Plans to introduce a €9 an hour parking charges for coaches in Dublin city centre are to be halted following opposition from the tourism and hospitality industries.

However, proposed parking charge increases for private motorists of up to 10% are due to go ahead.

The city council had proposed introducing the charge at existing coach parking bays to encourage the use of a depot facility, which opened last year on North Wall Quay.

Although passed by councillors, the proposal received 95 objections during public consultation from coach drivers and groups representing restaurants, hotels and the retail industry.

A further 60 objections came from 12 coach operators making multiple submissions.

Among the issues raised were the cost implications on businesses, problems with the coach parking depot, the lack of set down facilities provided by new hotels and unfair advantage for Dublin Bus and Bus Éireann who get free parking. 

As a result, the council's enforcement officer, Dermot Stevenson, said the city council "will, at this stage, temporarily pause the introduction of this proposal".

He stated in a report that the council will conduct a survey during this tourist season to gauge the level of parking compliance by coach operators and that the introduction of the fee may be reconsidered.

It was noted in the report that the city development plan aims to eliminate "unsuitable" parking by coaches as well as buses, taxis and lorries.

The council does intend to go ahead with plans to increase parking charges for motorists and to extend the pay and display areas.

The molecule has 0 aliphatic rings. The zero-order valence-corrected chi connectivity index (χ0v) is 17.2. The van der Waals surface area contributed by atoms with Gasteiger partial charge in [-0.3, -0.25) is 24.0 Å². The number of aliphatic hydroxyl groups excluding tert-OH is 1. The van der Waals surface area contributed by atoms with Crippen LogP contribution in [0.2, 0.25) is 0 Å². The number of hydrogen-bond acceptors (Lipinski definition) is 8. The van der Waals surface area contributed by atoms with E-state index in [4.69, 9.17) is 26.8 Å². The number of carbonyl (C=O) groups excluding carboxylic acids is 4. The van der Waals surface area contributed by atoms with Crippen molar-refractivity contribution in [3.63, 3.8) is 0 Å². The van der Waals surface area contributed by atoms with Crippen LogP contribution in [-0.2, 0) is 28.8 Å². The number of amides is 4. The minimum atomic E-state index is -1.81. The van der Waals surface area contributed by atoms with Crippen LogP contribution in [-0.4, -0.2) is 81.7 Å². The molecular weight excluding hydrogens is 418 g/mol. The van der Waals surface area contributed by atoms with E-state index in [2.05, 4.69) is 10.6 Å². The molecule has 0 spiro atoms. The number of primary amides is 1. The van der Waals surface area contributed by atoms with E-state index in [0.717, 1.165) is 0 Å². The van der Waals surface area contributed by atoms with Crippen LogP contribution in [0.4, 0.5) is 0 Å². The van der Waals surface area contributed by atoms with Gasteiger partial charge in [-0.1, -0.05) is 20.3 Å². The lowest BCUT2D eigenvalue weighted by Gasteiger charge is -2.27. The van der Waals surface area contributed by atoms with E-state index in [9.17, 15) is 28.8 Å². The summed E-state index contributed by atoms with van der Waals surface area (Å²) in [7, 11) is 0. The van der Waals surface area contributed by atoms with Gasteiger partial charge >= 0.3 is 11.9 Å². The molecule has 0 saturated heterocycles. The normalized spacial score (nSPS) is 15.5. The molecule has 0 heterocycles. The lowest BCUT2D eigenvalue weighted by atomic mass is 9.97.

Charges in the "very high demand" Yellow Zone would increase by around 10% from €2.90 an hour to €3.20 a hour from Monday to Saturday while the "high demand" Red Zone would go up from €2.40 to €2.70.

Those using mobile app Parking Tag will see increases of just 5%.

The Yellow Zone will also be extended in the North City as far as the section of the North Circular Road at Mountjoy Prison and streets around the Mater Hospital, Blessington St and Mountjoy Square.

The Red Zone would be extended to include Ranelagh, Rathmines and the Quays at the 3 Arena and all of Sir John Rogerson's Quay.

The medium demand Green Zone's charge is staying at €1.60 but the zone will be extended to include Kilmainham, the South Circular Road and Dolphin's Barn. 

The report notes there have not been any increases since 2008.

The charges will be discussed by the council's transport committee next week.

In a separate development, Dublin's 30km/h speed limit on residential streets is to be extended again as part of proposals from city council officials.

This would be the fourth extension of the speed limit area following the success of previous phases. 

If passed by councillors the plan will go out for public consultation.

Meanwhile, the city council is to extend the trial pedestrianisation of Suffolk St which connects with Grafton St, with a view to making it permanent.